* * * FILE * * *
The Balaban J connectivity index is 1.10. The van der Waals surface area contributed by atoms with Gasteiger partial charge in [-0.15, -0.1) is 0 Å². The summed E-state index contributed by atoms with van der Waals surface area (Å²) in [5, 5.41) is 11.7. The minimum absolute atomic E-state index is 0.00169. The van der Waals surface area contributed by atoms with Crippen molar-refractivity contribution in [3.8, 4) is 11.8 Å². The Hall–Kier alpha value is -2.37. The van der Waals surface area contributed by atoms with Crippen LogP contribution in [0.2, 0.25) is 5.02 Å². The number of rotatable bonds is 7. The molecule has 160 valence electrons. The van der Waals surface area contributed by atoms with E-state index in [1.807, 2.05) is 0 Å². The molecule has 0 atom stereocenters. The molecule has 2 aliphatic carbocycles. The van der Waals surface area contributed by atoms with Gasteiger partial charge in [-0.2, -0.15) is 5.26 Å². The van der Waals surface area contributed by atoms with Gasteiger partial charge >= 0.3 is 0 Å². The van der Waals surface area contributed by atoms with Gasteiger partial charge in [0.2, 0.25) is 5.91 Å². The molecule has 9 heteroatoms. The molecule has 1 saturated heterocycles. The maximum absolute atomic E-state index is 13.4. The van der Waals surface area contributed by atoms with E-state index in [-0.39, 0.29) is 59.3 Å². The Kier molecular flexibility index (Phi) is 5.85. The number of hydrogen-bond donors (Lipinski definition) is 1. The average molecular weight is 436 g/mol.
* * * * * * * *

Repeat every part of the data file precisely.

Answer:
The Balaban J connectivity index is 1.10. The van der Waals surface area contributed by atoms with Gasteiger partial charge in [-0.15, -0.1) is 0 Å². The summed E-state index contributed by atoms with van der Waals surface area (Å²) in [5, 5.41) is 11.7. The minimum absolute atomic E-state index is 0.00169. The van der Waals surface area contributed by atoms with Crippen molar-refractivity contribution in [3.8, 4) is 11.8 Å². The Hall–Kier alpha value is -2.37. The van der Waals surface area contributed by atoms with Crippen LogP contribution in [0.2, 0.25) is 5.02 Å². The number of rotatable bonds is 7. The molecule has 160 valence electrons. The van der Waals surface area contributed by atoms with E-state index in [1.807, 2.05) is 0 Å². The molecule has 0 atom stereocenters. The molecule has 2 aliphatic carbocycles. The van der Waals surface area contributed by atoms with Gasteiger partial charge in [-0.2, -0.15) is 5.26 Å². The van der Waals surface area contributed by atoms with Gasteiger partial charge >= 0.3 is 0 Å². The van der Waals surface area contributed by atoms with Gasteiger partial charge in [0.2, 0.25) is 5.91 Å². The molecule has 9 heteroatoms. The molecule has 1 saturated heterocycles. The maximum absolute atomic E-state index is 13.4. The van der Waals surface area contributed by atoms with E-state index in [-0.39, 0.29) is 59.3 Å². The Kier molecular flexibility index (Phi) is 5.85. The number of hydrogen-bond donors (Lipinski definition) is 1. The average molecular weight is 436 g/mol.